But, the same concept should apply to blur from camera shake (blur will be less detectable at smaller viewing sizes because it occurs across a smaller distance).

You'll find the same thing with DOF formulas (they were originally designed for a given print size and viewing distance).

So, with larger print or viewing sizes, the "rule of thumb" for hand holding a camera would no longer be valid (which is what i understand to be your point).

TCav Dec 3, 2009 7:44 AM

You're holding the 5D MkII to a higher standard than the 5D. That's my point. If you compared a 100% crop from the 5D with a 50% crop from the 5D MkII (both taken at 1/60 second), I suspect that you would find the same amount of image blur due to camera shake.

peripatetic Dec 3, 2009 7:46 AM

Yes Jim, that's it.

We all know that optimum resolution (the kind shown on the lens test sites for example) can only be achieved using a tripod, mirror-lockup, etc.

But of course there are many elements in the chain that limit your final resolution, the three relevant factors I am talking about here are sensor resolution, lens resolution and blur due to camera movement.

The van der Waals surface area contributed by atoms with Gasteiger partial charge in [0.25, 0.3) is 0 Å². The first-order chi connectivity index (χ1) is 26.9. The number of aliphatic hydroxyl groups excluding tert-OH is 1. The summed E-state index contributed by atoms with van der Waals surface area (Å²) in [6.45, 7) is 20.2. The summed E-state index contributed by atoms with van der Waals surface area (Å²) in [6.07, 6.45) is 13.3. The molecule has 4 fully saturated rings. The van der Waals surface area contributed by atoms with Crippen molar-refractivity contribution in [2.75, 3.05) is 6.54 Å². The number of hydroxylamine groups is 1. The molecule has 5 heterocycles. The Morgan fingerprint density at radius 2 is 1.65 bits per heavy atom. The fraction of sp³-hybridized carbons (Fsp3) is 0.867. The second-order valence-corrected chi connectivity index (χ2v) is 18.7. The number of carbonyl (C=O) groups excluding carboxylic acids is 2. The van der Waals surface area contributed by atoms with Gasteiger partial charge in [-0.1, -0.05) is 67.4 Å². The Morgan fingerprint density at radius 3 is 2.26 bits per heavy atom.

There is a big difference between a 12Mp image from my 5D interpolated to 22Mp and an untouched image from my 5D2. Interestingly I am not finding any difference in my better lenses - so the 5D2 is still not lens-limited at this time. It may well come with higher resolutions. But camera shake at the higher resolution is more of a problem.

I wasn't trying to make any earth-shatteringly profound statement or anything, but when one is used to working a certain way and you get new equipment sometimes the old ways are no longer good enough, and you must adapt your technique.

Some interesting reading...


Yes, I agree completely.

JimC Dec 3, 2009 7:46 AM


Originally Posted by TCav (Post 1024745)
You're holding the 5D MkII to a higher standard than the 5D.

That's the main idea behind buying the higher resolution camera to begin with (so you can make larger print sizes with more detail). ;-)

All times are GMT -5. The time now is 2:15 PM.